By Lou Ann
M. Mittelstaedt, The Real McCoy Staff
of the installation community gathered at McCoy’s Aug. 26 to
celebrate Women’s Equality Day and the presentation of the 2008
Excellence through Diversity Award.
Command Sgt. Maj. M. Kevin Dubois
presents a command sergeants major coin to Women’s Equality
Day guest speaker Mary Kay Wolf of the La Crosse YWCA. (Photo
by Val Hyde)
Equality Day marks the anniversary of the 19th Amendment, which
granted women throughout the nation the right to vote.
Fort McCoy observance was coordinated by the U.S. Army Reserve Equal
Employment Opportunity Office.
Kay Wolf, who recently began her role as director of the YWCA of the
Coulee Region, was the guest speaker for the event.
said the YWCA got its start in London in 1855 and in the United States
in 1858. The YWCA has been offering services in the Coulee Region
since 1906 — three years prior to Fort McCoy’s founding.
YWCA’s mission is to foster community programs that strengthen
society in the areas of affordable housing, social justice, teen
services and activity opportunities for individuals of all ages and
said she has spent considerable time trying to convince people the
organization exists, Wolf said.
is very refreshing to have someone seek us out!" she said in
reference to the invitation to speak at the event. "It is
actually appropriate, too, because from day one the YWCA has been
about equality and eliminating racism."
the passage of the 19th Amendment in 1920, much in America has
changed. Wolf said society has evolved from the physical to the
cerebral — now valuing brains over brawn — and competition is a
way of life. With this as a preface, Wolf asked the audience to
consider whether "equality truly can be attainable in a society
that is very, very keyed on winning and losing." "I think it
is attainable, but we have to approach things in different ways,"
terms of equality related to economics and employment, Wolf cited two
indicators that women are, in fact, gaining equality in the employment
arena: 1.) Women now are dying of heart disease and stress causes at
the same rate as men. 2.) In a poor economy, women are losing jobs at
a rate equal to men.
don’t think this is what our foremothers were thinking about when
they pushed for equality," she said. "And in looking at
these two indicators, do we really want to be equal on this playing
field? Or shouldn’t we be changing the playing field?"
an illustration, Wolf used the story of Linda Stewart, who, years ago,
while working as a senior executive at Fidelity Investments, hit the
proverbial glass ceiling that blocked her advancement in the
male-dominated company. Stewart changed the playing field by quitting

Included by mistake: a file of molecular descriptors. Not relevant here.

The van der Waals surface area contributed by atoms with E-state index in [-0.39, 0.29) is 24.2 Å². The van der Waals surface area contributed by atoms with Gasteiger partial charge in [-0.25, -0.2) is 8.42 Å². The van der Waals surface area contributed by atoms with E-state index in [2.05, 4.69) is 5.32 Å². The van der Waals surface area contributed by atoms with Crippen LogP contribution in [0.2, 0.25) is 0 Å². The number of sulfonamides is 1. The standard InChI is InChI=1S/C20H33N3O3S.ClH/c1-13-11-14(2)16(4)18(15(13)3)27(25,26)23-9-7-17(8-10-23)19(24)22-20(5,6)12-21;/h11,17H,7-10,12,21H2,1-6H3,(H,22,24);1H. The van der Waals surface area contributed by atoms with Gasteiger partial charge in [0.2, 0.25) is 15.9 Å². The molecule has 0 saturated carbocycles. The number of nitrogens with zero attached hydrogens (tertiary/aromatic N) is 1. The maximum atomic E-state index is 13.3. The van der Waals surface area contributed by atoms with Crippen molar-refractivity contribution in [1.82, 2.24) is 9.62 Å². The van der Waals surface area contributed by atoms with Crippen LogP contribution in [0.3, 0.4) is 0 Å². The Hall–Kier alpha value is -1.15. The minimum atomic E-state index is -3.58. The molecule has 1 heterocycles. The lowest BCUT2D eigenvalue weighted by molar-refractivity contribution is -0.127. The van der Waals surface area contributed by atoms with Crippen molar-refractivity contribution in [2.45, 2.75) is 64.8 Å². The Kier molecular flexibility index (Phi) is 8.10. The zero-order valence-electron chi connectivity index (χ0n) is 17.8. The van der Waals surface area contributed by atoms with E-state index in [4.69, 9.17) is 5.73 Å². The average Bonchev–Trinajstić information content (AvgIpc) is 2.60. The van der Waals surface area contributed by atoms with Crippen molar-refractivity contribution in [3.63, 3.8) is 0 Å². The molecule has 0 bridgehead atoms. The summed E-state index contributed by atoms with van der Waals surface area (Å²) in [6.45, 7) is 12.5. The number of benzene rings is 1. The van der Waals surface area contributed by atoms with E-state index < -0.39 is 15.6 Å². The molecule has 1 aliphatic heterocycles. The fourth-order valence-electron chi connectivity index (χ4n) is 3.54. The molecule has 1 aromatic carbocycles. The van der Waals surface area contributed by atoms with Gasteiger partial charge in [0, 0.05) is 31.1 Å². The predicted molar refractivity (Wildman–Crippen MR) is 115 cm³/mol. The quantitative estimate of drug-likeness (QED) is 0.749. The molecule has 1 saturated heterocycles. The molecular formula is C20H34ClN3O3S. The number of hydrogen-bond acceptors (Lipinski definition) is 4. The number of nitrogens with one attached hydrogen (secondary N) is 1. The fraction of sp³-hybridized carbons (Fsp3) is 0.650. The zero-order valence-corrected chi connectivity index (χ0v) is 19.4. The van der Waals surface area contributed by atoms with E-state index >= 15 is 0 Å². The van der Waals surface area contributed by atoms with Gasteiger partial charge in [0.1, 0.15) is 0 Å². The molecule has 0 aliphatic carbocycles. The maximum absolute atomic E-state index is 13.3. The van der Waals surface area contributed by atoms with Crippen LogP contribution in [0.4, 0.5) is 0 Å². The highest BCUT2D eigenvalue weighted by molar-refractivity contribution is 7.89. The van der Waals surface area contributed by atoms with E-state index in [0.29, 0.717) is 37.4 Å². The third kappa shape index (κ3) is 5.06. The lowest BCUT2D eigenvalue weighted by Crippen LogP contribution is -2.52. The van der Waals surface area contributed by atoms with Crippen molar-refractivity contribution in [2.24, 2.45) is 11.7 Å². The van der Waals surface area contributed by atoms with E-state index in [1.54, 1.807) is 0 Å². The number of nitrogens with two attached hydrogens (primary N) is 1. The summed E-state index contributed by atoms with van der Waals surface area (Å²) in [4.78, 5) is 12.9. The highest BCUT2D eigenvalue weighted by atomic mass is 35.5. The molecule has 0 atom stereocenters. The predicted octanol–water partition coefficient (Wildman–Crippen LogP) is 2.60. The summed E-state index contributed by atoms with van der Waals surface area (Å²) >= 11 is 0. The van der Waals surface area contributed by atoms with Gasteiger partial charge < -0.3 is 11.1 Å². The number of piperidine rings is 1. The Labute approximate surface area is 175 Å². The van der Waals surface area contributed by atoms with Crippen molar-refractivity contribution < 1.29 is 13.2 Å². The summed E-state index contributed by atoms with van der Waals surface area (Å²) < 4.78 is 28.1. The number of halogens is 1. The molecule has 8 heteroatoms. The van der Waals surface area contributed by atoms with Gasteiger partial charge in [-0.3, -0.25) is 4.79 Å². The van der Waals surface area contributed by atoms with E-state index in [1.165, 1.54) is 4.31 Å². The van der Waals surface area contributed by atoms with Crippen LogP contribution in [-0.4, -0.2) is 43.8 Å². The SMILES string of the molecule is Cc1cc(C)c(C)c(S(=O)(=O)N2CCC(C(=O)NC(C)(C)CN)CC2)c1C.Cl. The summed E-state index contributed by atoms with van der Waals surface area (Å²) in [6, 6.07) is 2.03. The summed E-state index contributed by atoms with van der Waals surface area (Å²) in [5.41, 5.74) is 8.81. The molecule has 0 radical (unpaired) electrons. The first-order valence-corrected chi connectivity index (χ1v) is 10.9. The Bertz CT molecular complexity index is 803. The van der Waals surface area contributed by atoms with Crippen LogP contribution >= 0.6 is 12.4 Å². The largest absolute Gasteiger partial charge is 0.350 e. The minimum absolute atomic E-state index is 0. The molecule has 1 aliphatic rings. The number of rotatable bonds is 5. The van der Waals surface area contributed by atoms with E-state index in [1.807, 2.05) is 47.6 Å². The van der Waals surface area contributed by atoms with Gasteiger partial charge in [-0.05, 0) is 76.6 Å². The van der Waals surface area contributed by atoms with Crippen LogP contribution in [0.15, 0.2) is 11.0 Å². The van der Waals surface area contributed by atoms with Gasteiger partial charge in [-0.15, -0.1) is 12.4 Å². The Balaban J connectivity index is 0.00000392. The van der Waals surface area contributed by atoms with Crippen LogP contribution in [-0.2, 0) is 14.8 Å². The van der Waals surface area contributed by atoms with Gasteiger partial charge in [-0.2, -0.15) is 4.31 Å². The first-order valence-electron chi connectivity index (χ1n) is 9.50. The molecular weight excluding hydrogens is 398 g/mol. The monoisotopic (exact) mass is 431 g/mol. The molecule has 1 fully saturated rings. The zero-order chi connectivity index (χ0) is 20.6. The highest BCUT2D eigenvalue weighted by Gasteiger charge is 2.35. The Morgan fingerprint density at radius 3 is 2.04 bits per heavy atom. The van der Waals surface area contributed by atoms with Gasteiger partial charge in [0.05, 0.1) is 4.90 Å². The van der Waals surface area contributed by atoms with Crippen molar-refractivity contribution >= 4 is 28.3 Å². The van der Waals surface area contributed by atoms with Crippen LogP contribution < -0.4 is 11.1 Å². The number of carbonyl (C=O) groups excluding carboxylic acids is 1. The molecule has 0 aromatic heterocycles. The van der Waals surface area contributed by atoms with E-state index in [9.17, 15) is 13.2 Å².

her job and starting her own business. She has achieved great success,
Wolf said, and many women followed this same path.
to 1920, virtually every state had, at one time, granted women the
right to vote and then later taken the right away, she said. "So
when the 19th Amendment was signed, it was great, and women were
equal, right? No, that’s not quite right, and, in fact, women and
men are not the same. Because of that we each have our
playing field is beginning to change. Today’s work environment
places more value than ever before on team-based networks and
interpersonal skills such as conflict resolution and multi-tasking —
skills which women traditionally are good at, Wolf said.
bring further change to the playing field, Wolf said women will need
to look for far-reaching social solutions — obtaining affordable
health insurance and mortgages, adjusting school hours to accommodate
working parents, incorporating the community and extended family —
into employment and work place life.
said that while the first recommendation is to change the playing
field, the second change of approach is somewhat different. "We
cannot continue to look for equality and be divisive, at the same
time," she said. "We should be looking at this as human
rights, not women’s rights versus another faction who are also
looking for their rights."
did what they had to do to gain rights, and it was effective, Wolf
said. "But I’m not sure it works anymore," she said.
"I’m not sure we can be one group trying to find our way as
much as we need to be humans and find human rights and human equality.
That’s something we can all be on board with, and that’s not
divisive at all."
Commander Col. David E. Chesser presented Wolf with a Department of
Army certificate of appreciation and a command coin for speaking at
also received a command sergeants major coin from Fort McCoy Garrison
Command Sergeant Major Command Sgt. Maj. M. Kevin. Dubois.